White County, covering 242 square miles, is located on the eastern flank of the Appalachian Mountain chain approximately eighty miles northeast of
Atlanta. It encompasses most of the headwater streams of the Chattahoochee River and is thus a major source of Atlanta's water supply. Georgia's 123rd county, carved out of Habersham County by an act of the state legislature in 1857, was named for David White, a legislator from Newton County. He helped pass the bill that created White County.
The first white settlers
who came to the area, which once belonged to the Cherokee Indians, emigrated from nearby Georgia counties and from North Carolina, South Carolina, and Tennessee. Most settlers engaged in
subsistence farming, as the mountainous terrain made it unsuitable for large-scale agricultural enterprises. In 1828 gold
was discovered in the area of Duke's Creek (now the Nacoochee River), launching a gold rush. Nine gold mines operated in the county, and gold mining continued for more than 100 years.
Cleveland was chosen for the county seat and named in honor of General Benjamin Cleveland, an early
settler and a veteran of the War of 1812. A new courthouse of brick molded on the premises was constructed by slaves in 1859-60. Today the structure houses the White
County Historical Society, a small museum, and a gift shop. The current courthouse was constructed in 1964. Truett-McConnell College, a four-year liberal arts institution affiliated with the Georgia Baptist Convention, was established in Cleveland in 1946.
Cleveland is also home to Babyland General Hospital, the whimsical birthplace of the dolls known as Cabbage Patch Kids.
White County's second town, grew up around a lumber mill established on the banks of the Chattahoochee River in 1911. The
only railroad ever to serve White County, the Gainesville and Northwestern Railroad, was built to transport mill products.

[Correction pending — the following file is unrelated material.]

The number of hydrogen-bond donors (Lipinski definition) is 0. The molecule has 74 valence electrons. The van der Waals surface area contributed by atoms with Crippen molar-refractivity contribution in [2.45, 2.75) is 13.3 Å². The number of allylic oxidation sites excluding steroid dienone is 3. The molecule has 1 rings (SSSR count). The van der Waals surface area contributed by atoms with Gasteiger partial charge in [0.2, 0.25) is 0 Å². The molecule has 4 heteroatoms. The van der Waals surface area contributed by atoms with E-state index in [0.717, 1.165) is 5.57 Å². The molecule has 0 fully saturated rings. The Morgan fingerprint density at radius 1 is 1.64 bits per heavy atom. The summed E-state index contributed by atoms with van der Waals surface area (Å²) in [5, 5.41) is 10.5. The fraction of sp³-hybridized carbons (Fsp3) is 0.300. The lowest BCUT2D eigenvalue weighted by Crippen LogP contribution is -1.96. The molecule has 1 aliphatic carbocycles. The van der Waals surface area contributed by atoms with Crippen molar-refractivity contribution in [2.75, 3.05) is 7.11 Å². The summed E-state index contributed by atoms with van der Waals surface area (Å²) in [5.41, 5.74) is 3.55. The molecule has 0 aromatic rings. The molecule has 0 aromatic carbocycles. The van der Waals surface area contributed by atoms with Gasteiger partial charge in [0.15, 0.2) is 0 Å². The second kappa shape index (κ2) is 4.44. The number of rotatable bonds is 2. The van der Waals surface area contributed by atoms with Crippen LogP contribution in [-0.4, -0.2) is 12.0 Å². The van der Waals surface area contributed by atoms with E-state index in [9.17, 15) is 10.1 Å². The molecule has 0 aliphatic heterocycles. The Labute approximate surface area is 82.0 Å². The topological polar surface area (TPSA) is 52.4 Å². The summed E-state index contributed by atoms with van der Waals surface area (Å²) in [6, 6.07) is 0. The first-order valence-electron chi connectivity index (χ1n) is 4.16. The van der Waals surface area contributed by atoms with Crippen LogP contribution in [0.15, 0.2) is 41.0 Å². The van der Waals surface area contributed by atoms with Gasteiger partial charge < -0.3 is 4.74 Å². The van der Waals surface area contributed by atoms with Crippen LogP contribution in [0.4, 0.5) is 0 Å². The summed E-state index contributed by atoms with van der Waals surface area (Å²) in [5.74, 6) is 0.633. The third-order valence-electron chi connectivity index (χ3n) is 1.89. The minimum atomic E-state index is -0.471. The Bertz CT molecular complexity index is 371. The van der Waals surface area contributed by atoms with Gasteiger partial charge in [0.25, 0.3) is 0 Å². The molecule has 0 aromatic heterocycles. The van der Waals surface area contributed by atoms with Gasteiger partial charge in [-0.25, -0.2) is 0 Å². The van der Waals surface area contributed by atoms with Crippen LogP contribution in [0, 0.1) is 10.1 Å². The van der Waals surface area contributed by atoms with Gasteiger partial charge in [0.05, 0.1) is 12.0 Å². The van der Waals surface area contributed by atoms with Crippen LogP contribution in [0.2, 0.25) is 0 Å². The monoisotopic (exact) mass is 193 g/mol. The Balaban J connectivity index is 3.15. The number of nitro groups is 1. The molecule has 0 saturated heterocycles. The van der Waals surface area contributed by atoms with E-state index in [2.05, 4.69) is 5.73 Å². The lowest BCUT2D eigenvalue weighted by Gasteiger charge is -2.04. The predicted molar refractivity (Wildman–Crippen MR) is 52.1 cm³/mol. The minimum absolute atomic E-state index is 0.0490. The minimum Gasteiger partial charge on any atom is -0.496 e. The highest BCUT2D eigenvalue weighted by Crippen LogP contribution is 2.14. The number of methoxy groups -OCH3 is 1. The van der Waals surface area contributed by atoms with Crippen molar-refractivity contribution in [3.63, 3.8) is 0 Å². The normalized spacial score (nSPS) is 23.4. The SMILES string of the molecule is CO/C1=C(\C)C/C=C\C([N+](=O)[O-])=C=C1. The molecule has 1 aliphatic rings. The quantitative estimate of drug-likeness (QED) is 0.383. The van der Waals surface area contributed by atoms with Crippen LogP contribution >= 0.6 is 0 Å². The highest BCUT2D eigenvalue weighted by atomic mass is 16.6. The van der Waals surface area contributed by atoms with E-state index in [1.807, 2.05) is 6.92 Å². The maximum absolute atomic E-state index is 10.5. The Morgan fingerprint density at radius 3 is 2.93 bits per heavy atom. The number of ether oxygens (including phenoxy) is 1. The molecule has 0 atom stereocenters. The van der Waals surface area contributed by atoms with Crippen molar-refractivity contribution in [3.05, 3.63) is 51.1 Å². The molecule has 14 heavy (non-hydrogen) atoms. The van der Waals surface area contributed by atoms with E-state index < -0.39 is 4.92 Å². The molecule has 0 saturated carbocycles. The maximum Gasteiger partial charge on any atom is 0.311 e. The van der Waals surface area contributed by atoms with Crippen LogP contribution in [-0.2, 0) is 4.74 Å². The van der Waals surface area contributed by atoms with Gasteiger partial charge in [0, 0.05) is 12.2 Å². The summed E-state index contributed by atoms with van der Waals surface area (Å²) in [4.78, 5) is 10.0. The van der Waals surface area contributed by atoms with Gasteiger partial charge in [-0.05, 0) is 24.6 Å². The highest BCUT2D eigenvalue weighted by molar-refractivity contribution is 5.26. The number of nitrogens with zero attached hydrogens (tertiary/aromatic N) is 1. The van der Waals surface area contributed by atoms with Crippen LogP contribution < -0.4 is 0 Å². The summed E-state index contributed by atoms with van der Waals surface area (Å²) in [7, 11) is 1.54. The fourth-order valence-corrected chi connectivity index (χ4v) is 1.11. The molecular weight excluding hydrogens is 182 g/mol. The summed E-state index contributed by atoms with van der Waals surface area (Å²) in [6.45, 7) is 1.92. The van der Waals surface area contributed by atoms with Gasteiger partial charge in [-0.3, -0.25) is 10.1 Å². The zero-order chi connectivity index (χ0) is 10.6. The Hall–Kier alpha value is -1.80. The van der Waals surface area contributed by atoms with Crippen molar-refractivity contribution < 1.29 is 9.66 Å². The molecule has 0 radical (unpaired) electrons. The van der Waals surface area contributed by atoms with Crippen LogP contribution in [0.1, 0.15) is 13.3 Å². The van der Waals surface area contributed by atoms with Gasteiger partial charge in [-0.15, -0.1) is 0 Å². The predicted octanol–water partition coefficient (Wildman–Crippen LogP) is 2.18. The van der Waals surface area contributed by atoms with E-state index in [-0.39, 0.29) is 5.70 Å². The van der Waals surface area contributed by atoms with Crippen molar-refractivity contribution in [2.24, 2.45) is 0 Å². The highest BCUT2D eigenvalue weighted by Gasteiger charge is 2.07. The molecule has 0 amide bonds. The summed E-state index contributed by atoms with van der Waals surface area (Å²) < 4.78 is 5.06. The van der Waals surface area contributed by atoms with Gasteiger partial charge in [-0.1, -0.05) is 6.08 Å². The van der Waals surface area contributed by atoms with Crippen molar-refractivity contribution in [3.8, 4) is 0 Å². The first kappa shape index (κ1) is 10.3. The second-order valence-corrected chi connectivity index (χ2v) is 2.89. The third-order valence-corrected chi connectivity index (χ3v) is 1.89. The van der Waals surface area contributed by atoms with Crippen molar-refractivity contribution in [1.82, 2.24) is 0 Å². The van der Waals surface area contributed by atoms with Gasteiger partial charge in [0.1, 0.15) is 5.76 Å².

The railroad went out of business in the early 1930s. Following a long decline, Helen experienced a renewal in 1969 when a
group of local entrepreneurs transformed it into a look-alike Bavarian village. Since that time Helen has become one of the
largest tourist attractions in the state. Helen is also the site of one of the nation's largest Oktoberfest celebrations.
Other tourist sites in White County include the Chattahoochee National Forest, through which the Appalachian Trail runs; Unicoi State Park; Smithgall Woods Conservation Area, which offers educational
programs and which houses the remnants of Georgia's earliest gold mines; and the Sautee Nacoochee Community Association in
Nacoochee Valley, which features an art school, an art gallery, a theater program, an environmental concerns group, and a
history museum. It also sponsors the annual Echota Performing Arts Festival.
According to the 2010 U.S. census, the population of the county was 27,144, an increase from the 2000 population of 19,994.
The population increased by 53 percent between 1990 and 2000, with retirees making up a large part of the increase.
George G. Heye, F. W. Hodge, and George H. Pepper, The Nacoochee Mound in Georgia (New York: Museum of the American Indian, Heye Foundation, 1918).
A History of White County, 1857-1980 ([Cleveland, Ga.]: White County History Book Committee, 1981).
Vernon J. Hurst and William L. Otwell, Exploration for Mineral Deposits in White County, Georgia (Washington, D.C.: U.S. Government Printing Office, 1964).
Thomas N. Lumsden, Nacoochee Valley: Its Times and Its Places (Clarkesville, Ga.: n.p., 1989).
Thomas N. Lumsden, Lee Arrendale State Prison